Prior to joining the Departments of Public Policy and Chicana/o Studies and becoming the Director of Faculty Research for the Latino Policy & Politics Initiative (LPPI) at UCLA, Professor Zepeda-Millán was a Provost Postdoctoral Scholar in the Department of Political Science at the University of Chicago, as well as a faculty member at Loyola Marymount University and UC Berkeley, where he chaired the Center for Research on Social Change. More information about his research and teaching can be found at zepedamillan.com.
Interdisciplinary Research Methods
Latino Mass Mobilization: Immigration, Racialization, and Activism (Cambridge University Press 2017).
Selected Articles & Book Chapters:
“Mobilizing for Immigrant Rights Under Trump.”
With Sophia Wallace. Charting the Resistance: The Emergence of the Movement Against President Donald Trump. Eds. Sidney Tarrow and David Mayer (Forthcoming, Oxford University Press).
“The Political Effects of Having Undocumented Parents: How Parental Illegality Impacts the Political Behavior of their U.S.-Born Children.”
With Alex Street and Michael Jones-Correa. Political Research Quarterly. Vol. 70 (4): 818-832, 2017.
“The Impact of Large-Scale Collective Action on Latino Perceptions of Commonality and Competition with African-Americans.”
With Michael Jones-Correa and Sophia Wallace. Social Science Quarterly (SSQ), Vol. 97 (2): 458-475, 2016.
“Weapons of the (Not So) Weak: Immigrant Mass Mobilization in the U.S. South.”
Critical Sociology, Vol. 42 (2): 269-287, 2016.
“Mass Deportation and the Future of Latino Partisanship.”
With Alex Street and Michael Jones-Correa. Social Science Quarterly (SSQ), Vol. 96 (2): 540-552, 2015.
“Perceptions of Threat, Demographic Diversity, and the Framing of Illegality: Explaining (non)Participation in New York’s 2006 Immigrant Protests.”
Political Research Quarterly (PRQ), 67(4): 880-888, 2014.
“Triangulation in Social Movement Research.”
With Phil M. Ayoub and Sophia J. Wallace. Methodological Practices In Social Movement Research. Donatella della Porta (Ed.), Oxford University Press, 2014.
“Spatial and Temporal Proximity: Examining the Effects of the 2006 Immigrant Rights Marches on Political Attitudes.”
With Sophia Wallace and Michael Jones-Correa. American Journal of Political Science (AJPS), 58(2): 433-448, 2014.
“Racialization in Times of Contention: How Social Movements Influence Latino Racial Identity.”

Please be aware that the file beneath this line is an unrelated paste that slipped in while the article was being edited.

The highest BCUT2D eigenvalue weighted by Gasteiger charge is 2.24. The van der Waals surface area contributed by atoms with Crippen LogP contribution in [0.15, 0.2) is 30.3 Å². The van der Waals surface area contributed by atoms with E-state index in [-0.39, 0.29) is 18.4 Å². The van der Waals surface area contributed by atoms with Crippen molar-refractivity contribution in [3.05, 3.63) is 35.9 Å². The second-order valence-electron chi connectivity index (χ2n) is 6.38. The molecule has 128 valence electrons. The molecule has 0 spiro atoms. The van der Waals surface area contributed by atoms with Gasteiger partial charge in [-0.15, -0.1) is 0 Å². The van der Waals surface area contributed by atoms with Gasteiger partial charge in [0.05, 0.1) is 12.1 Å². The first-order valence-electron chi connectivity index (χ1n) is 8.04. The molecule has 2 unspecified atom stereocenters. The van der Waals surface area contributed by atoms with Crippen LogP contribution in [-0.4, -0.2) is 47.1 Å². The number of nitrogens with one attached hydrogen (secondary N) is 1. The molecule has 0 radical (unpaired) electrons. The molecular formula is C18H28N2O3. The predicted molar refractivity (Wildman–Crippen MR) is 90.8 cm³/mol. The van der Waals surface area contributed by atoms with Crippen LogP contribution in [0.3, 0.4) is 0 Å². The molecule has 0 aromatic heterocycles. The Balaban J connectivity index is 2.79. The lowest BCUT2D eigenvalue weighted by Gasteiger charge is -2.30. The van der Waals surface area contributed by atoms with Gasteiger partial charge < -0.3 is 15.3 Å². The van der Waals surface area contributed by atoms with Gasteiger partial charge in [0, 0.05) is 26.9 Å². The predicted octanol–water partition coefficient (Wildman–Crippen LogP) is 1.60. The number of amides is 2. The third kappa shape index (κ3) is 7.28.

With Sophia Wallace. Politics, Groups, and Identities (PGI), 1(4): 510-527, 2013.
“Undocumented Immigrant Activism and Rights.”
Battleground Immigration: The New Immigrants, Vol. 2., Ed. Judith Warner, Westport, CT: Greenwood, 2008.
Kenton Card is a filmmaker, teacher, and PhD Candidate in the Department of Urban Planning at the University of California, Los Angeles. His work has long investigated how housing is nested within structural social, economic, gender, and racial inequalities. Kenton draws primarily on the methods of participant observation, policy analysis, and documentary filmmaking. He is currently a Dissertation Research Grantee from the German Academic Exchange Service, Guest Scholar at the Freie Universität Berlin, and a Visiting Researcher at the Berlin Social Science Research Center.
Kenton’s dissertation compares housing politics in Los Angeles and Berlin, focusing on rental housing policy, social movements, and interest group lobbying. He investigates the process by which tenants, landlords, and government officials influence rent control policymaking, and how, why, and to what end these agents employ particular strategies to influence policy outcomes.
Kenton’s dissertation is tentatively titled “Comparing Housing Policymaking Across Racial Capitalist Regimes.” His dissertation committee is comprised of Chris Tilly (chair), Anastasia Loukaitou-Sideris, Michael Storper, Allan Heskin (emeritus), and Desiree Fields (outsider). Kenton is supported in Berlin by Antonie Schmiz (FU), Jutta Allmendinger (WZB), and Margit Mayer (FU & TU Berlin). For his comprehensive examination, Kenton studied under Ananya Roy (previous-chair), Paul Ong, Chris Tilly, and Eric Sheppard.
PEDAGOGY & SPATIAL PRAXIS
Kenton has actively engaged in and researched place-based pedagogy as a strategy of spatial praxis beyond the university. For instance, in 2018 and 2020 he worked as a Teaching Assistant on scholar-activist/community-university research projects: for Jan Breidenbach on the UCLA Labor Center’s Community Scholars’ “Do Bills Build Homes? An Assessment of California’s 2017 Housing Package on Addressing the Housing Crisis in Los Angeles County”; and later for Sandra McNeill on the UCLA Department of Urban Planning’s Community Collaborative’s “De-Commodifying Housing During Covid-19.”
In 2012, Kenton co-launched a research collective called The City and the Political at The Public School, Berlin. His early research revealed unintended consequences of public interest architectural design-build programs across the USA. In 2008-2010 Kenton led a two-year project to design and build an agricultural greenhouse (964 sq ft) for Marlboro College, which included leading a community design process, fundraising initiative, and a sustainable construction process by salvaging materials and harvesting/milling timber.
Kenton is a member of the California Economists Collective. He has also worked as a filmmaker for the Antipode Foundation, as the former Managing Editor of Critical Planning Journal, and as a student advisor to the Institute on Inequality and Democracy. Finally Kenton’s past advocacy experience includes working for Housing California and the Planning and Conservation League.